• The infant's rights begin only after the fetus is removed from the mother's body and its umbilical cord cut. Nobody would choose to have a partial-birth abortion over a much simpler abortion in the first trimester. Partial-birth abortions are either medically or psychologically necessary. If a young mother either does not find out she is pregnant or is too scared to tell anyone, if a woman is raped and decides at any stage that she does not want the baby, if a woman is threatening suicide if she is forced to carry a baby to term, we should not make her suffer further by forbidding her from ending the pregnancy. For all sorts of reasons, many women do not seek any kind of medical help until late in their pregnancy - this should not mean they forfeit their right to an abortion. In any case, if abortion is allowed at all, and given that the foetus is not recognised in law as a human being, it should be nobody’s business but the mother’s whether and at what stage she chooses to have an abortion.
  • The collapsing of the skull of the "partially born" fetus is necessary to prevent pain and the risk of damage to the woman. The head is the largest single part of a fetus, and is the most difficult to pass. Similar to giving birth, the passing of the head often causes excruciating pain, struggle, and sometimes damage to the Cervix and Vagina. Collapsing the skull eliminates these risks. As such, it can be argued that the collapsing of the skull of the unborn head of the fetus is a "civilized" measure in the way that it protects the mother from harm or the risk of harm. In other words, the infliction of pain and destruction on the fetus may be canceled out by the reduction in the pain and risk of permanent damage to the woman.
  • It is also arguable that it is the women's right to protect herself from the pain alone, irrespective of whether there are any serious long-term health risks that might result from passing the intact head of an unborn child.
  • A ban on partial birth abortions would stop other even more "gruesome" forms of late term abortions. The primary alternative to partial birth abortion is the dismemberment and removal, in parts (legs, arms, head, torso), of an unborn fetus while inside the mother's womb. This may be more "gruesome" than a partial birth abortion. A ban on partial birth abortion would not eliminate this primary alternative to partial birth abortion. Neither would it necessarily reduce the number of overall late term abortions being performed. This only goes toward pointing out that a partial birth abortion ban, in isolation, would not necessarily reduce the "gruesomeness" of the late term abortion procedures being performed.
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Women's rights? - Does the woman have the right to abort in the third trimester of a pregnancy (partial birth abortion)?

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Yes

  • One cannot kill a child who is more than half born to advance the mother's health instead of simply completing a live delivery. - The US Conference of Catholic Bishops.[1]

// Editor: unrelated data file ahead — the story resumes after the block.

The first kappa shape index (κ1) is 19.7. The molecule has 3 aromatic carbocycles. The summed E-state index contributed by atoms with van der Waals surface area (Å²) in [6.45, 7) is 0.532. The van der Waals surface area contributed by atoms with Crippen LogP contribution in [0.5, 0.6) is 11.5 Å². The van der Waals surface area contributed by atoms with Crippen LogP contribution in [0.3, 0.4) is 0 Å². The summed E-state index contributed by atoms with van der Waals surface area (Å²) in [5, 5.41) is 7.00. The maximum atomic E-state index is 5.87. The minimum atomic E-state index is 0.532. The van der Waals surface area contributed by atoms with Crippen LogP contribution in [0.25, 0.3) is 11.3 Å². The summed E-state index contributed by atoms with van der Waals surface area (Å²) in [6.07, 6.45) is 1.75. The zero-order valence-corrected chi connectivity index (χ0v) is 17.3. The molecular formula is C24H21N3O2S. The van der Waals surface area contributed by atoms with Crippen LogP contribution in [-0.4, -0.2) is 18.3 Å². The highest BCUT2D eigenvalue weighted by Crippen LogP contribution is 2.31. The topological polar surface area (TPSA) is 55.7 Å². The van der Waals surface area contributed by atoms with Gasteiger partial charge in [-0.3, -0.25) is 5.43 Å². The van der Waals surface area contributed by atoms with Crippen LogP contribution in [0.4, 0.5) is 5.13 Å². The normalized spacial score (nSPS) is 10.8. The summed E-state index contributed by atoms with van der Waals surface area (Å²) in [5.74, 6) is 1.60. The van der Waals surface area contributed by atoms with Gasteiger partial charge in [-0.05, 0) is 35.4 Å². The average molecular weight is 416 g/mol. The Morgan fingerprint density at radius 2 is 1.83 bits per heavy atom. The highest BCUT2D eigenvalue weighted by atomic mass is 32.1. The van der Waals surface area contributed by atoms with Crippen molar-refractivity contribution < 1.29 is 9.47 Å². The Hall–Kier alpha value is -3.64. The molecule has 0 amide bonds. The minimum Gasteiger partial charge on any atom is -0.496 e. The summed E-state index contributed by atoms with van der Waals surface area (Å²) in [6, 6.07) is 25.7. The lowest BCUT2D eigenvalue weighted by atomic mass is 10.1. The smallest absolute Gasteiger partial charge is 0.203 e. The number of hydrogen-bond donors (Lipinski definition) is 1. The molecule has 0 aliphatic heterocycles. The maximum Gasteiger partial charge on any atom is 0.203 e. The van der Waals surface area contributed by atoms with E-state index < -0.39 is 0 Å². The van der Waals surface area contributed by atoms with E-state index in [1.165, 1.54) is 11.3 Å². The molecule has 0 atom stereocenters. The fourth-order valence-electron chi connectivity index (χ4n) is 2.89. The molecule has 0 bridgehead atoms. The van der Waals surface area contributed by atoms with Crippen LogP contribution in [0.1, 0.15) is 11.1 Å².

• Banning partial birth abortion does not eliminate a woman's right to choose methods to prevent their impregnation or abort at an earlier stage. There are dozens of forms of birth control, pregnancy detection, and early-term abortion options that women have the "right" to choose from that can prevent the need or desire to have a late term abortion such as partial birth abortion.
  • The widespread availability of birth control options provide women with a sufficient "choice" to determine the future of their bodies. The options include, abstinence, condom and profalactics, birth-control pills, morning-after or plan B pills. If a woman does not want to get pregnant, she is free to choose these options of birth control, which - if used responsibly - have a high probability of preventing impregnation (Abstinence is 100% effective). Therefore, unintentional impregnation has a high correlation with the irresponsible or even negligent use or avoidance of birth control methods. As such, women are provided the right to choose to act responsibly in protecting their bodies from impregnation in the first place. Therefore, a ban on partial birth abortion may not deprive women of the right choose to take the initial, responsible steps in protecting against uninented impregnation. This may be a sufficient provision to women of the "right to choose" to adopt measures that will help them control the future of their bodies. Any additional provisions, such as partial birth abortion, may be redundant and excessive.
  • Pregnancy detection methods and first term abortion options may also be sufficient provisions to women of the means to "choose" to determine the future of their bodies. If the above prevention methods fail, there are many other means made widely available to women, which can enable them to determine that they are pregnant in the first trimester. As such, these measures may provide women with sufficient means to make a responsible "choice" to abort in the first trimester, instead of opting for a late-term abortion such as a partial birth abortion. It is arguable that a government should not be responsible for providing additional measures to a woman, and that any woman that misses these provisions has acted irresponsibly or negligently, and subsequently may not deserve further, later options, such as partial birth abortion.


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No